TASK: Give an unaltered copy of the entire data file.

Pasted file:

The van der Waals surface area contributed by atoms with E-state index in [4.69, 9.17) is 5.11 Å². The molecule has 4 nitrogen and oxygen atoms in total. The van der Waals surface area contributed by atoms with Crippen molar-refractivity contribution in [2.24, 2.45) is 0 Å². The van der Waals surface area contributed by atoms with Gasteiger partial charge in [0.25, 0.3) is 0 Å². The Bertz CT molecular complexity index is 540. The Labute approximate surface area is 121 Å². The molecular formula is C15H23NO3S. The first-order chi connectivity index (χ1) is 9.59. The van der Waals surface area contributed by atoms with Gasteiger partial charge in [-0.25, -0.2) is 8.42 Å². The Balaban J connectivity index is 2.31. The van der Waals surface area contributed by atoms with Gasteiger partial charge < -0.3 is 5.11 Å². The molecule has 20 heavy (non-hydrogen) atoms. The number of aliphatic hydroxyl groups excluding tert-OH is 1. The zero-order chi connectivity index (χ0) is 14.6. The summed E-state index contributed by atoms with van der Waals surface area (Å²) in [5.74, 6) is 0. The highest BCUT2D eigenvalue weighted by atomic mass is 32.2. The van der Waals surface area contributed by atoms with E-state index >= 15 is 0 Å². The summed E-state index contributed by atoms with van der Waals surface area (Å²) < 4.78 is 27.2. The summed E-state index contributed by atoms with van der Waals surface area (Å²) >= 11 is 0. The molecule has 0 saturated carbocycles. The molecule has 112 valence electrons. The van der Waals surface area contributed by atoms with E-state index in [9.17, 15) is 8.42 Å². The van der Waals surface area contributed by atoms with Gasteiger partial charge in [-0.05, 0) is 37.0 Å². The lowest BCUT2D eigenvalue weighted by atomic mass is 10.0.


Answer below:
The van der Waals surface area contributed by atoms with E-state index in [4.69, 9.17) is 5.11 Å². The molecule has 4 nitrogen and oxygen atoms in total. The van der Waals surface area contributed by atoms with Crippen molar-refractivity contribution in [2.24, 2.45) is 0 Å². The van der Waals surface area contributed by atoms with Gasteiger partial charge in [0.25, 0.3) is 0 Å². The Bertz CT molecular complexity index is 540. The Labute approximate surface area is 121 Å². The molecular formula is C15H23NO3S. The first-order chi connectivity index (χ1) is 9.59. The van der Waals surface area contributed by atoms with Gasteiger partial charge in [-0.25, -0.2) is 8.42 Å². The Balaban J connectivity index is 2.31. The van der Waals surface area contributed by atoms with Gasteiger partial charge < -0.3 is 5.11 Å². The molecule has 20 heavy (non-hydrogen) atoms. The number of aliphatic hydroxyl groups excluding tert-OH is 1. The zero-order chi connectivity index (χ0) is 14.6. The summed E-state index contributed by atoms with van der Waals surface area (Å²) in [5.74, 6) is 0. The highest BCUT2D eigenvalue weighted by atomic mass is 32.2. The van der Waals surface area contributed by atoms with E-state index >= 15 is 0 Å². The summed E-state index contributed by atoms with van der Waals surface area (Å²) < 4.78 is 27.2. The summed E-state index contributed by atoms with van der Waals surface area (Å²) >= 11 is 0. The molecule has 0 saturated carbocycles. The molecule has 112 valence electrons. The van der Waals surface area contributed by atoms with E-state index in [9.17, 15) is 8.42 Å². The van der Waals surface area contributed by atoms with Gasteiger partial charge in [-0.05, 0) is 37.0 Å². The lowest BCUT2D eigenvalue weighted by atomic mass is 10.0.